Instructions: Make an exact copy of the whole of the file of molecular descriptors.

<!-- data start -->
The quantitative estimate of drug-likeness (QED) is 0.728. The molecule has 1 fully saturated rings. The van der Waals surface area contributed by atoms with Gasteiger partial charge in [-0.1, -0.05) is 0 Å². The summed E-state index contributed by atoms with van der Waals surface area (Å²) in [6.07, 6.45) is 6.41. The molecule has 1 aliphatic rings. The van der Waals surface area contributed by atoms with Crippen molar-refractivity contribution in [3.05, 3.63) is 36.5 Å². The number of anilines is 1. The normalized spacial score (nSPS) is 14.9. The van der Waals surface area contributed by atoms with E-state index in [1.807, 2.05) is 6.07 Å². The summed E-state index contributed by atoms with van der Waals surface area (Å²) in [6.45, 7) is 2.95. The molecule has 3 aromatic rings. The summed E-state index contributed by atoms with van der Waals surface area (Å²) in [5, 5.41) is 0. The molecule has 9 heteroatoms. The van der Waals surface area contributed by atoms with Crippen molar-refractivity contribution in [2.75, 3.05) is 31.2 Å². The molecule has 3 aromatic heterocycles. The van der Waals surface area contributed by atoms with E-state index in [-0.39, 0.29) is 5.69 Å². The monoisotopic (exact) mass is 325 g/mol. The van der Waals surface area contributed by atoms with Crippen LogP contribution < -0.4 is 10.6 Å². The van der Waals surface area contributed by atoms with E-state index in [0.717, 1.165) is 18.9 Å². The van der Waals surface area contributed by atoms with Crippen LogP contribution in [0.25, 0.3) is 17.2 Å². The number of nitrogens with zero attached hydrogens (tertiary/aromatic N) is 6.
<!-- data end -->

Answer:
The quantitative estimate of drug-likeness (QED) is 0.728. The molecule has 1 fully saturated rings. The van der Waals surface area contributed by atoms with Gasteiger partial charge in [-0.1, -0.05) is 0 Å². The summed E-state index contributed by atoms with van der Waals surface area (Å²) in [6.07, 6.45) is 6.41. The molecule has 1 aliphatic rings. The van der Waals surface area contributed by atoms with Crippen molar-refractivity contribution in [3.05, 3.63) is 36.5 Å². The number of anilines is 1. The normalized spacial score (nSPS) is 14.9. The van der Waals surface area contributed by atoms with E-state index in [1.807, 2.05) is 6.07 Å². The summed E-state index contributed by atoms with van der Waals surface area (Å²) in [6.45, 7) is 2.95. The molecule has 3 aromatic rings. The summed E-state index contributed by atoms with van der Waals surface area (Å²) in [5, 5.41) is 0. The molecule has 9 heteroatoms. The van der Waals surface area contributed by atoms with Crippen molar-refractivity contribution in [2.75, 3.05) is 31.2 Å². The molecule has 3 aromatic heterocycles. The van der Waals surface area contributed by atoms with E-state index in [-0.39, 0.29) is 5.69 Å². The monoisotopic (exact) mass is 325 g/mol. The van der Waals surface area contributed by atoms with Crippen LogP contribution < -0.4 is 10.6 Å². The van der Waals surface area contributed by atoms with E-state index in [0.717, 1.165) is 18.9 Å². The van der Waals surface area contributed by atoms with Crippen LogP contribution in [0.25, 0.3) is 17.2 Å². The number of nitrogens with zero attached hydrogens (tertiary/aromatic N) is 6.